Roush Racing confirms Viagra deal

Pill's name is set to be on Martin's car next year

Notebook

July 01, 2000|By Sandra McKee | Sandra McKee,SUN STAFF

DAYTONA BEACH, Fla. - Roush Racing and driver Mark Martin confirmed the speculation yesterday by unveiling their 2001 Winston Cup race car with the word Viagra sprawled all over it.

The announcement was billed as one of the season's biggest, but when time came to deliver the goods, all parties declined to say exactly what made the announcement so big.

How much money Pfizer Inc., maker of the anti-impotence drug for men, paid in the deal was the obvious answer. But not only wouldn't anyone give the number, they even found it difficult to pin down the deal's length. "Multiyear" was the best they could do.

Martin did say his Roush contract runs through 2005, and, when pushed, added, "I do expect Viagra to be my sponsor through the end of my contract, but that's just my personal expectations."

The new deal, which replaces the long-standing sponsorship agreement among Roush, Martin and Valvoline, reportedly is worth about $12 million a year.

Gordon's double deal

Three-time Winston Cup champion Jeff Gordon and his owner Rick Hendrick announced their new agreement with DuPont in Charlotte a month ago, and, again, while Hendrick described it as "the largest deal in NASCAR," he also declined specifics.

Reports surrounding that deal suggest it ranges from $16 million to $20 million a year.

Yesterday, Hendrick Motorsports announced PepsiCo Inc. has entered a five-year deal involving all three of its divisions - Pepsi-Cola, Frito-Lay and Tropicana.

Part of that deal calls for Gordon to race his No. 24 DuPont Chevrolet in two Winston Cup races a season as the Pepsi car. The car will be painted in Pepsi colors, but Dupont's logo also will continue to be on the hood and quarterpanels.

Out of action

Washington/Irving Motorsports, which suffered through a disappointing early part of the season, has been missing from the Busch Grand National Series for the past few weeks.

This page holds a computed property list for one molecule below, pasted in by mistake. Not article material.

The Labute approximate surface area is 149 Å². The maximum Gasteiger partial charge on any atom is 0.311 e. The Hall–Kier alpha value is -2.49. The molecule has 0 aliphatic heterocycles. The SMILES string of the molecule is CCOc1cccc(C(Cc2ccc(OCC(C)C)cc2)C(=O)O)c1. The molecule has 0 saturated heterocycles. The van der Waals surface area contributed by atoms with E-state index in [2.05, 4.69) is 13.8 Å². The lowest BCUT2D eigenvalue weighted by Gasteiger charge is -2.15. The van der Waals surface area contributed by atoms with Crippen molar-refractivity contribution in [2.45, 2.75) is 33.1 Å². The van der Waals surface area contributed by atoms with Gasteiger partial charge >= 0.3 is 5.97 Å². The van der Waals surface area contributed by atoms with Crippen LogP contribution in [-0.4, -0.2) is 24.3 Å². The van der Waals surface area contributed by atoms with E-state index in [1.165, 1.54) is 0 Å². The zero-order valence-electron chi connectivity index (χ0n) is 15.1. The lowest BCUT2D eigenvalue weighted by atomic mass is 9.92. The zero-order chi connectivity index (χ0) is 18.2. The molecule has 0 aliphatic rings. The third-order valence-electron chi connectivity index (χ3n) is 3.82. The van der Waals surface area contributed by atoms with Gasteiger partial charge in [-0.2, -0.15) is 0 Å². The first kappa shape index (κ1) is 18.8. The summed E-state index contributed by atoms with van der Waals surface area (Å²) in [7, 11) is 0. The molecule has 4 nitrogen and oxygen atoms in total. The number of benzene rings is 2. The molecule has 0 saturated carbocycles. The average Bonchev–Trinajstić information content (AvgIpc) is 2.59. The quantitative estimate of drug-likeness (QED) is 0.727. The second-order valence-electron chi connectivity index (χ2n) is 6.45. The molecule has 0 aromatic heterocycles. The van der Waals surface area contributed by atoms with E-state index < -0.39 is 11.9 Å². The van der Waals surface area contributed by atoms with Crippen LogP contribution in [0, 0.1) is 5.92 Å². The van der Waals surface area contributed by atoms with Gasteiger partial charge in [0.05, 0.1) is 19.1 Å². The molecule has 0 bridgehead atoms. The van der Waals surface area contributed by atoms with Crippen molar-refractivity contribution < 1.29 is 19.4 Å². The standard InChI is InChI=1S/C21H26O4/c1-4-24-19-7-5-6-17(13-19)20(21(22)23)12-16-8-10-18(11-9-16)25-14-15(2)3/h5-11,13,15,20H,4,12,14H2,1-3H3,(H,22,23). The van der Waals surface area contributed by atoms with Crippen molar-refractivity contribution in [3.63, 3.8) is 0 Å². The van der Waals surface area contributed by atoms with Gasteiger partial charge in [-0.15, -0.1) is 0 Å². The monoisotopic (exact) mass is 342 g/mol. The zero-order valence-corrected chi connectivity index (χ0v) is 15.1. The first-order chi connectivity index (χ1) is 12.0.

"We are having some financial problems," said owner Joe Washington, the former professional football player who resides in Baltimore. "With a team operating like ours ... when you aren't funded as well as the other teams are, there's gonna be some [difficult] moments. ... But when you have a sponsor that refused to continue to participate according to the letter of his obligation, then that really puts a real big damper in what you're doing."

Washington did not name the delinquent sponsor.

Paul Revere 250

For James Weaver and Andy Wallace, the Paul Revere 250 sports car race couldn't have been better. They brought their Riley & Scott Ford home first overall in the Sports Racer class Thursday here on Daytona International Speedway's winding road course.

But, for Marylanders in the field, the evening disappointed.

The best performance was by Gunnar Racing, with Columbia's Wayne Jackson joining Joe Policastro Sr. and Jr., to finish 28th overall, eighth in Grand Touring, in their Porsche 993 RSR.

Hagerstown's Doug Mills and teammate Andy McNeil drove their Camaro to a 31st-place finish, third in the American Grand Touring class.

The most disappointed Marylanders had to be Chuck Goldsborough and Mark Bunting, who started eighth in their Pilbeam MPIR-Nissan in the SRII class but had to settle for 40th overall and eighth in class, as they completed just 15 laps.

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